At long last, the governing coalition of President David Granger has affirmed his own previous, if murkily stated, assertion: the will of the people of Guyana, expressed through a CARICOM-supervised recount of the ballots in the March regional and presidential elections, is to be accepted.
Tonight, after too much hand-wringing over what to do with the result of a recount by the Guyana Elections Commission (GECOM), the prime ministerial candidate for A Partnership for National Unity+Alliance For Change (APNU+AFC), Khemraj Ramjattan, said the governing coalition is ready to accept the declaration which is expected to show it was defeated at the polls.
The administration has been dragged kicking and screaming to this sobering reality. The commission, riven more by partisanship than patriotism, botched the elections, allowed the electoral rolls to be padded and the government’s representatives on the board did whatever they could to contribute to the re-election of the incumbent.
We are reminded of the doubtfully apocryphal assertion by Guyana’s first president, Forbes Burnham, whose PNC is the forerunner of the APNU that it was unacceptable that a ruling party – in those days, his – could fail to win an election.
So no doubt, the events of the past three months might have left the former “cooperative republic” of Guyana’s comrade leader spinning in his mausoleum. But democracy, not demagoguery, must lead Guyana, and indeed every CARICOM nation, out of the abyss and into a future of enlightenment, progress social justice and peace.
The drumbeat for acceptance of the result has been persistent, if not embarrassing. When the United States – which as recently as a week ago could not pull off a presidential primary without massive long lines, chaos, voter suppression and ineptitude – could join a chorus of disapproval against President Granger’s hesitation to hand over the reins of government, you know Guyana has reached a deeply embarrassing juncture in its history.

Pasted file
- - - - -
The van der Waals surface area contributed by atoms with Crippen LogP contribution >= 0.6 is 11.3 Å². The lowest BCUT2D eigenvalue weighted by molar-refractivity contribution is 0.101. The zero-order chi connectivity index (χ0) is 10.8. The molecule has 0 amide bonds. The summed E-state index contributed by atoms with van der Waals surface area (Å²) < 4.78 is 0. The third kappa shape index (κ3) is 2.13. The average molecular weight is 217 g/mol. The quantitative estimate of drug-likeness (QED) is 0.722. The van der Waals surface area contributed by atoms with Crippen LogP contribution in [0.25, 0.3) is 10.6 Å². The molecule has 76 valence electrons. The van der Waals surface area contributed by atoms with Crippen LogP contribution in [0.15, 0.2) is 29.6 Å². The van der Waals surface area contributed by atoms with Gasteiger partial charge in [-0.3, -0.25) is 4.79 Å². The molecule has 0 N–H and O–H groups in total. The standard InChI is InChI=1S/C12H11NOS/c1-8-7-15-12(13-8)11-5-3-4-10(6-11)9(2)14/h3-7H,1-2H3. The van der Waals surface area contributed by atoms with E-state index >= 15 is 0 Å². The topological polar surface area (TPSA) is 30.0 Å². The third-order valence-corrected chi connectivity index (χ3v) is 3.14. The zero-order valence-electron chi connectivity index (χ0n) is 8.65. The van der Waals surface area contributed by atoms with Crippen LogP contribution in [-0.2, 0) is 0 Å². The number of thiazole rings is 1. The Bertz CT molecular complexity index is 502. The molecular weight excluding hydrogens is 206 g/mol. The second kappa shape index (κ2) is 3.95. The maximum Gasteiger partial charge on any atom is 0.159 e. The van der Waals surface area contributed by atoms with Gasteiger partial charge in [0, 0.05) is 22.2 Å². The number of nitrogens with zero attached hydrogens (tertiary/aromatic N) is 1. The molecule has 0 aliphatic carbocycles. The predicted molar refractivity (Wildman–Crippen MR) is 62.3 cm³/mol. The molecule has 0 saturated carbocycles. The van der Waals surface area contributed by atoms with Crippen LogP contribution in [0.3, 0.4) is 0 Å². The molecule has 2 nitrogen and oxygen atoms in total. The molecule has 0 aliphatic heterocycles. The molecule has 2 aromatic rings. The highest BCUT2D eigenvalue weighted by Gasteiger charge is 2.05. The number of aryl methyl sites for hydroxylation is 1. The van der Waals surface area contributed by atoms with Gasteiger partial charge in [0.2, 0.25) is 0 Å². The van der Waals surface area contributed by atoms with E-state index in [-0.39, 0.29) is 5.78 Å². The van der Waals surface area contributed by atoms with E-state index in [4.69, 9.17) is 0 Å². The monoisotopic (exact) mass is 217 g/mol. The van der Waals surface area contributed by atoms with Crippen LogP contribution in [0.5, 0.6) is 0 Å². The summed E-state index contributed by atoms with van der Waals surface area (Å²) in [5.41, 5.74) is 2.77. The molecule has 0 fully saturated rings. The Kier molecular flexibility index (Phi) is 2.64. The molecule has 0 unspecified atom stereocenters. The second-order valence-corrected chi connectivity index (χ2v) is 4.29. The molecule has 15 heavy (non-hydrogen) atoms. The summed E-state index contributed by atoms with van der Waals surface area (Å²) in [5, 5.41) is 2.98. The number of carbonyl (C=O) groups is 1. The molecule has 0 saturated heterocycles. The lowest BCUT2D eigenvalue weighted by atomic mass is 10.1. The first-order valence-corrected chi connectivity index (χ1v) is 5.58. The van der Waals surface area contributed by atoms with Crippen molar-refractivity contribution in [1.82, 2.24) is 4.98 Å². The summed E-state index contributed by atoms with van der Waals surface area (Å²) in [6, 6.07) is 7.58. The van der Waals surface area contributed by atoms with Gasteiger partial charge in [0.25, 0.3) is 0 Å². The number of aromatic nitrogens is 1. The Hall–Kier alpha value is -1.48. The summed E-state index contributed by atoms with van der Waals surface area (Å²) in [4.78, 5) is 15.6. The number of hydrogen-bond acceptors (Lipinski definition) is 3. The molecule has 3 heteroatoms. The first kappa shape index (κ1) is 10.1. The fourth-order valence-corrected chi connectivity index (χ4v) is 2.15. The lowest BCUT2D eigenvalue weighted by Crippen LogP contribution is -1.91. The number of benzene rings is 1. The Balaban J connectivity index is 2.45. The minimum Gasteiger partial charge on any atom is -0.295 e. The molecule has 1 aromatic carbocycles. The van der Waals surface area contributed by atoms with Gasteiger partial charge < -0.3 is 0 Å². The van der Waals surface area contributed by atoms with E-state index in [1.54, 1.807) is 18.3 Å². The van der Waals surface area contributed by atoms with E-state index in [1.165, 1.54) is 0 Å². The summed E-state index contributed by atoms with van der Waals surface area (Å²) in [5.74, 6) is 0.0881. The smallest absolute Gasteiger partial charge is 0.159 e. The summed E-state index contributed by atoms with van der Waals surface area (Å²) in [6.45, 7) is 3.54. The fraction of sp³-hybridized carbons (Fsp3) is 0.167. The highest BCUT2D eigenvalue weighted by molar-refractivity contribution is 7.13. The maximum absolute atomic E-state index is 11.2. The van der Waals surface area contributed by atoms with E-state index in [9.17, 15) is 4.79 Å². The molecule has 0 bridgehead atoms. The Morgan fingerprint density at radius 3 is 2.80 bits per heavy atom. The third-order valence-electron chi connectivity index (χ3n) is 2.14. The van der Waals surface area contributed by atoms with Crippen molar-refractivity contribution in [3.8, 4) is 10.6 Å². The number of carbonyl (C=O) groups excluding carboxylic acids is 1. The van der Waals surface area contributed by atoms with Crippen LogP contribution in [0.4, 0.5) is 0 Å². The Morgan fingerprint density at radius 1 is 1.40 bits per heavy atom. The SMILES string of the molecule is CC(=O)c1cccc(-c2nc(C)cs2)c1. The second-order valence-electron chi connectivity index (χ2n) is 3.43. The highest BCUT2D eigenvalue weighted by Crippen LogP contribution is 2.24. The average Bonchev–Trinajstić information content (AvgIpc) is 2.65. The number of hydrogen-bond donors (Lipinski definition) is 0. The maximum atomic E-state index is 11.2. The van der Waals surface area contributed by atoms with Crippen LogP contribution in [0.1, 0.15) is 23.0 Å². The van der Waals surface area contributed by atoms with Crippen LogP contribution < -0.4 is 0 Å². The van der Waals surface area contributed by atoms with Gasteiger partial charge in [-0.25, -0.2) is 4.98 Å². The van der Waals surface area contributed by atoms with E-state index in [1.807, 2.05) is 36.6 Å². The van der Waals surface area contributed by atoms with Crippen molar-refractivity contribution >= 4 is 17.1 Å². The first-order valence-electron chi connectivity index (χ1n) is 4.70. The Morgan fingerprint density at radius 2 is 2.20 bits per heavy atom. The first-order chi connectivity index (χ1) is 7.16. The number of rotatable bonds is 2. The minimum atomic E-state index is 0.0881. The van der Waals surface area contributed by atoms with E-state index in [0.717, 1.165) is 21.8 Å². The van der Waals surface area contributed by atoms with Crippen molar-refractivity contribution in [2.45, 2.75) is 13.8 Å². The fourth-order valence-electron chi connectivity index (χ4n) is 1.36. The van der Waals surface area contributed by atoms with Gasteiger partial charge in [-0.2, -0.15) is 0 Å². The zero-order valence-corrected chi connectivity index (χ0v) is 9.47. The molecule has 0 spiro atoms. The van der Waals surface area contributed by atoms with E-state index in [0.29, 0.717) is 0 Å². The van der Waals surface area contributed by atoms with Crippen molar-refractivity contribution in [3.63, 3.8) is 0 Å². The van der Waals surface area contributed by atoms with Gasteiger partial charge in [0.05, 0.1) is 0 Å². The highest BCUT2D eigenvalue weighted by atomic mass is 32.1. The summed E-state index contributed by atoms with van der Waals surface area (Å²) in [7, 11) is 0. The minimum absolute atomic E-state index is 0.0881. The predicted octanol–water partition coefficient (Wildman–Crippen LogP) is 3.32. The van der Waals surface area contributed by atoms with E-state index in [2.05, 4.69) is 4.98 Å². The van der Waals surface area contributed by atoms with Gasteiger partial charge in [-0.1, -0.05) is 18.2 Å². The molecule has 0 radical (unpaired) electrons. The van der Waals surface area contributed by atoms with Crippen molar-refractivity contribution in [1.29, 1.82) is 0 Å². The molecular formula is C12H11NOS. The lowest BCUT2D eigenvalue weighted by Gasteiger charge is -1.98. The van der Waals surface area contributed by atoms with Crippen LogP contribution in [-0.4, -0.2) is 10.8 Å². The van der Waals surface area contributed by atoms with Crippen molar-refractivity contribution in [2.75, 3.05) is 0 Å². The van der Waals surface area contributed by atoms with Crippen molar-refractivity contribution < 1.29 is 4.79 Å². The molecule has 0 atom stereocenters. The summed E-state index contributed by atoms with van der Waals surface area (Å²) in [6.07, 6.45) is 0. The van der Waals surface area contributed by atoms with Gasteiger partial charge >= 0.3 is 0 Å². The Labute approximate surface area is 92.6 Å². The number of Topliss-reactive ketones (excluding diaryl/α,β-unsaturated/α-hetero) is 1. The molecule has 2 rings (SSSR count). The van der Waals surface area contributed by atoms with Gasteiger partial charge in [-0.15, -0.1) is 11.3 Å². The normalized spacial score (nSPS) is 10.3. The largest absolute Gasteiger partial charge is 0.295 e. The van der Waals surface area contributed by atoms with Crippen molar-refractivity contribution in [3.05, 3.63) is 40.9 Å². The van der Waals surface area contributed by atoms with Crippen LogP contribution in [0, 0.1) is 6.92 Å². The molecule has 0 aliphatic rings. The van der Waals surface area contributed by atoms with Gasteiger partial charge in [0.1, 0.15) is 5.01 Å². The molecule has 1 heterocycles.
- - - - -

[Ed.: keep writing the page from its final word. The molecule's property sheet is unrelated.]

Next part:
Regrettably, this reluctance to proceed to certify the results was aided by division between the political appointees of GECOM’s board and Chief Elections Officer Keith Lowenfield.
Finally, the man who would have been prime minister in an APNU+AFC administration has asserted that the elections commission is bound by the law to facilitate a smooth transition to a People’s Progressive Party (PPP) administration under the presidency of Dr Irfaan Ali and bring the electoral process to an end.
“The clarity that we have since indicated is that we are bound by the constitutional entity and the GECOM… We are bound to by law and we are bound to by the procedures,” Ramjattan was quoted by the Demerara Waves online news service as saying.
“That constitutional entity is GECOM and if GECOM makes the declaration, whether it’s by majority 4-3 or if it is a majority of seven, whatever it is, we respect that and we move on as a country. There’ll be lots to say by all politicians but we’ll have to move on.”
We are satisfied that the AFC member of the coalition has been the adult in the room. Ramjattan reminded all that President Granger himself had said he would accept “any” and “whatever” decision that GECOM Chairman Claudette Singh would make.
The recount shows that of the 460,352 valid votes cast, APNU+AFC got 217,920 and the PPP 233,336 and the three ‘joinder’ parties – A New and United Guyana (ANUG), Liberty and Justice Party (LJP) and The New Movement (TNM) – received a total of 5,214 votes.
The CARICOM team of scrutineers, the Commonwealth and the Organisation of American States have called on GECOM to declare the election results based on the tabulation from that recount.
We concur. The People have spoken.
We can only hope that the members and supporters of the APNU, the senior partner in the outgoing coalition government, will come to accept that it is indeed outgoing and set to work immediately to build a credible case for government in the next election. That is how we do things in the Caribbean Community – a peaceful transition of power even after a rancorous campaign with superheated rhetoric and a credible election. That last part of the formula has eluded Guyana too many times in the past. It must not be its future.
As we welcome the new Ali administration, we urge that the victorious PPP will have learned important lessons of its past incarnation in government, and thus resist the urge to divide the spoils of newly founded oil wealth to its patrons and engage in the politics of vengeance, retribution and pandering to the base. We live in hope.
Rather, the new government should commit itself to create the greatest good for all Guyanese, regardless of race, ethnicity, religion and geography while respecting the civil and political rights of all and the rule of law.
This must now be the Guyana way.